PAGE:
first maintenance update to Ubuntu’s 8.04 LTS release.

In all, over 200 updates have been integrated, and updated installation
media has been provided so that fewer updates will need to be downloaded
after installation.  These include security updates and corrections for
other high-impact bugs, with a focus on maintaining stability and
compatibility with Ubuntu 8.04 LTS.

To Get Ubuntu 8.04.1 LTS

To download Ubuntu 8.04.1 LTS, or obtain CDs, visit:

Beginning with this maintenance release, users of Ubuntu 6.06 LTS will be
offered an automatic upgrade to 8.04 via Update Manager.  As always,
upgrades to the latest version of Ubuntu are entirely free of charge.  For
further information about upgrading, see

We recommend that all users read the release notes, which document caveats
and workarounds for known issues.  They are available at:

SystemTap no Ubuntu 7.04

Um dos utilitários mais interessantes que conheci recentemente, enquanto estava lendo um Redbook da IBM sobre Perfomance Tuning de Linux em ambientes System p, é o SystemTap.

Do sítio principal, o SystemTap pode ser descrito como: “Uma ferramenta que fornece uma infra-estrutura baseada em software livre (GPL) para simplificar a obtenção de informações sobre um sistema Linux em execução” (tradução literal).

Graças aos desenvolvedores (Debian/Ubuntu), o pacote está disponível na seção universe/devel e pode ser instalado com um simples apt-get:

$ sudo apt-get install systemtap
Lendo Lista de Pacotes... Pronto
Construindo Árvore de Dependências
Lendo informação de estado... Pronto
Os pacotes extra a seguir serão instalados:
  libelf1 libpfm3-3.2
Os NOVOS pacotes a seguir serão instalados:
  libelf1 libpfm3-3.2 systemtap
0 pacotes atualizados, 3 pacotes novos instalados, 0 a serem removidos e 22 não atualizados.
É preciso fazer o download de 739kB de arquivos.
Depois de desempacotamento, 2683kB adicionais de espaço em disco serão usados.
Quer continuar [S/n] ? S
Instalando systemtap (0.0.20070113-1) ...

Aqui no meu sistema, foi necessário instalar outros dois pacotes, libelf1 e libpfm3, que são para manipular arquivos ELF, e bibliotecas para suporte a PMU (Performance Monitor Unit), respectivamente.

Após a instalação, é interessante verificar o diretório de documentação do software (em /usr/share/doc/NOMEDOPACOTE), pois geralmente traz exemplos bem interessantes. No caso do SystemTap, eu realizei o seguinte:

$ cd /usr/share/doc/systemtap/examples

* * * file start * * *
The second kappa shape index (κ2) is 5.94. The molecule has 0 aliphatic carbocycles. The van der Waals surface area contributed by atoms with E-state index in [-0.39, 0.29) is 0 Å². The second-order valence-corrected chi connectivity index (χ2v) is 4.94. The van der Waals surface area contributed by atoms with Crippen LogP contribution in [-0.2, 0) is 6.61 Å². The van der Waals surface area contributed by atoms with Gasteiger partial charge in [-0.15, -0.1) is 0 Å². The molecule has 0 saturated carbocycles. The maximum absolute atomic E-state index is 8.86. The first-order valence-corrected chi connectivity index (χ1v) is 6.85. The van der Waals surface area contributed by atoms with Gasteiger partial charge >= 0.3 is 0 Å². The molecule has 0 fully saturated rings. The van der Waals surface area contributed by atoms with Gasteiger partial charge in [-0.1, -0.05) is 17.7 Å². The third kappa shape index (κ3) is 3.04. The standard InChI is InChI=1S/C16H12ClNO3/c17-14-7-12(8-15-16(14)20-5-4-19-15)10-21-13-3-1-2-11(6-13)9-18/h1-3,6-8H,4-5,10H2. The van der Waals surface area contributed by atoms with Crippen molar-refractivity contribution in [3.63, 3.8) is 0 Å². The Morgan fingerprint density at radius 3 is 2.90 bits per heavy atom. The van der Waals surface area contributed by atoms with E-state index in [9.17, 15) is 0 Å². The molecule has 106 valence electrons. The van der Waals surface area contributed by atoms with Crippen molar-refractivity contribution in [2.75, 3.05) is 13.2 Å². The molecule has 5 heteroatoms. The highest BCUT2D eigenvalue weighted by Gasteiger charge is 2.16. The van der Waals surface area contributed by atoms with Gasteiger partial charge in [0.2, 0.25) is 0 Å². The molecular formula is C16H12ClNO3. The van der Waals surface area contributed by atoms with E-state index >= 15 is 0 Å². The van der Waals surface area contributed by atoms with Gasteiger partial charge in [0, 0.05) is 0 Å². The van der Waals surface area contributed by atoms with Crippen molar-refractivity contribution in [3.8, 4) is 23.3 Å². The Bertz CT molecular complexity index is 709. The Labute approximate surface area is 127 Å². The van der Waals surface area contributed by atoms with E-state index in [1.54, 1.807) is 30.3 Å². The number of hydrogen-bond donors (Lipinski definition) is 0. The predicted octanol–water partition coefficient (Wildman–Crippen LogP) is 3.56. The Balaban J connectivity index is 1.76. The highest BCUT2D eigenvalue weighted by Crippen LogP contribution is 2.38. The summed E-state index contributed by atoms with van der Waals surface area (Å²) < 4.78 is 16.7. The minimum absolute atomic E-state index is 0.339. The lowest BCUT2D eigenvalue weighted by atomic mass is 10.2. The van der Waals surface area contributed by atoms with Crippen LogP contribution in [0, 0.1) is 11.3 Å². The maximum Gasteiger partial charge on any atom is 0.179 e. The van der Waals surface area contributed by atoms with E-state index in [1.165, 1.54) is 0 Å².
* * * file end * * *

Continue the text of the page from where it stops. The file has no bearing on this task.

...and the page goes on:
$ sudo ./top.stp
semantic error: libdwfl failure (dwfl_linux_kernel_report_offline): No such file or directory while
resolving probe point kernel.function("sys_*")
Pass 2: analysis failed.  Try again with more '-v' (verbose) options.

Humm, estranho. Usando o nosso amigo Google, descobri que existe o Bug #106957, que faz sentido pois o SystemTap precisa de informações de depuração para prover as informações do ambiente, que estão presentes nos pacotes linux-image-debug-VERSAO-DO-KERNEL. Além disso, é necessário criar um link simbólico para o nome de arquivo que o SystemTap tenta acessar:

$ sudo apt-get install linux-image-debug-$(uname -r)
Lendo Lista de Pacotes... Pronto
Construindo Árvore de Dependências
Lendo informação de estado... Pronto
Os NOVOS pacotes a seguir serão instalados:
0 pacotes atualizados, 1 pacotes novos instalados, 0 a serem removidos e 22 não atualizados.
É preciso fazer o download de 0B/24,2MB de arquivos.
Depois de desempacotamento, 59,9MB adicionais de espaço em disco serão usados.
Selecionando pacote previamente não selecionado linux-image-debug-2.6.20-16-generic.
(Lendo banco de dados ... 138496 arquivos e diretórios atualmente instalados.)
Descompactando linux-image-debug-2.6.20-16-generic (de .../linux-image-debug-2.6.20-16-generic_2.6
.20-16.29_i386.deb) ...
Instalando linux-image-debug-2.6.20-16-generic (2.6.20-16.29) ...
$ sudo ln -sf /boot/vmlinux-dbg-$(uname -r) /boot/vmlinux-$(uname -r)
$ sudo ./top.stp
SYSCALL                         COUNT
sys_gettimeofday                65187
sys_ioctl                       54202
sys_poll                        11467
sys_read                         3790
sys_gettid                       2471
sys_write                        1110
sys_kill                          803
sys_time                          673
sys_select                        597
sys_futex                         442
sys_clock_gettime                 248
sys_fcntl64                       207
sys_setitimer                     196
sys_socketcall                    183
sys_rt_sigprocmask                176
sys_writev                        150
sys_close                         103
sys_sigreturn                      99
sys_recvfrom                       97
sys_recv                           91

No exemplo acima, o SystemTap lista as 20 chamadas de sistema que estão sendo mais utilizadas. O aplicativo não se resume apenas a isso, o propósito principal dele é ajudar a identificar possíveis gargalos no sistema, seja de CPU, I/O, memória ou rede. Vale a pena!